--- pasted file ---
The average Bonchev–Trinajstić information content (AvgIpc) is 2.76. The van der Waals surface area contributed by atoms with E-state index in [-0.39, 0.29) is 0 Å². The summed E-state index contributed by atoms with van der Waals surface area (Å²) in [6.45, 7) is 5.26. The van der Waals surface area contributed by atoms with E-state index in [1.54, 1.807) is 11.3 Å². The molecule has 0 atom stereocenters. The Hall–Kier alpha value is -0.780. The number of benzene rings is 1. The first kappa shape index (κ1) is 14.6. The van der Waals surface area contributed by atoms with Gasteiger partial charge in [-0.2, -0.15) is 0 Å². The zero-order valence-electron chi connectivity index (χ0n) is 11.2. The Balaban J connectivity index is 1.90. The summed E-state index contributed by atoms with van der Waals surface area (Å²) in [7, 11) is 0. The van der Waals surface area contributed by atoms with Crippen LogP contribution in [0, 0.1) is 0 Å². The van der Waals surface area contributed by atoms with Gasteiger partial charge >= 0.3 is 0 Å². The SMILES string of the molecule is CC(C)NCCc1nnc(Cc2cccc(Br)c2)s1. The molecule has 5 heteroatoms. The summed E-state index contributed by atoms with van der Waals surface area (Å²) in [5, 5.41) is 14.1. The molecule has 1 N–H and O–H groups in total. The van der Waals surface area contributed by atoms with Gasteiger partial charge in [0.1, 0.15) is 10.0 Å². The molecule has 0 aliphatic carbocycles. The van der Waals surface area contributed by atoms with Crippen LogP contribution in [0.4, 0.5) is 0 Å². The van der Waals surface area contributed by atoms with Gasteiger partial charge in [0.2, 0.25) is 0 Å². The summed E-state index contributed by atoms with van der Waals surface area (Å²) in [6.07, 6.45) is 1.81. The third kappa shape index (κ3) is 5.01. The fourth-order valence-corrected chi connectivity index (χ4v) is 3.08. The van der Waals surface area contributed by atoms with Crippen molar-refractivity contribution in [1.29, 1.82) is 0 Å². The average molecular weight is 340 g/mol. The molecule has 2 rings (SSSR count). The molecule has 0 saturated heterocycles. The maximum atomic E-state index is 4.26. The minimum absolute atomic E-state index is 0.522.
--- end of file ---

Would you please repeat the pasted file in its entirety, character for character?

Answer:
The average Bonchev–Trinajstić information content (AvgIpc) is 2.76. The van der Waals surface area contributed by atoms with E-state index in [-0.39, 0.29) is 0 Å². The summed E-state index contributed by atoms with van der Waals surface area (Å²) in [6.45, 7) is 5.26. The van der Waals surface area contributed by atoms with E-state index in [1.54, 1.807) is 11.3 Å². The molecule has 0 atom stereocenters. The Hall–Kier alpha value is -0.780. The number of benzene rings is 1. The first kappa shape index (κ1) is 14.6. The van der Waals surface area contributed by atoms with Gasteiger partial charge in [-0.2, -0.15) is 0 Å². The zero-order valence-electron chi connectivity index (χ0n) is 11.2. The Balaban J connectivity index is 1.90. The summed E-state index contributed by atoms with van der Waals surface area (Å²) in [7, 11) is 0. The van der Waals surface area contributed by atoms with Crippen LogP contribution in [0, 0.1) is 0 Å². The van der Waals surface area contributed by atoms with Gasteiger partial charge >= 0.3 is 0 Å². The SMILES string of the molecule is CC(C)NCCc1nnc(Cc2cccc(Br)c2)s1. The molecule has 5 heteroatoms. The summed E-state index contributed by atoms with van der Waals surface area (Å²) in [5, 5.41) is 14.1. The molecule has 1 N–H and O–H groups in total. The van der Waals surface area contributed by atoms with Gasteiger partial charge in [0.1, 0.15) is 10.0 Å². The molecule has 0 aliphatic carbocycles. The van der Waals surface area contributed by atoms with Crippen LogP contribution in [0.4, 0.5) is 0 Å². The van der Waals surface area contributed by atoms with Gasteiger partial charge in [0.2, 0.25) is 0 Å². The summed E-state index contributed by atoms with van der Waals surface area (Å²) in [6.07, 6.45) is 1.81. The third kappa shape index (κ3) is 5.01. The fourth-order valence-corrected chi connectivity index (χ4v) is 3.08. The van der Waals surface area contributed by atoms with Crippen molar-refractivity contribution in [1.29, 1.82) is 0 Å². The average molecular weight is 340 g/mol. The molecule has 2 rings (SSSR count). The molecule has 0 saturated heterocycles. The maximum atomic E-state index is 4.26. The minimum absolute atomic E-state index is 0.522.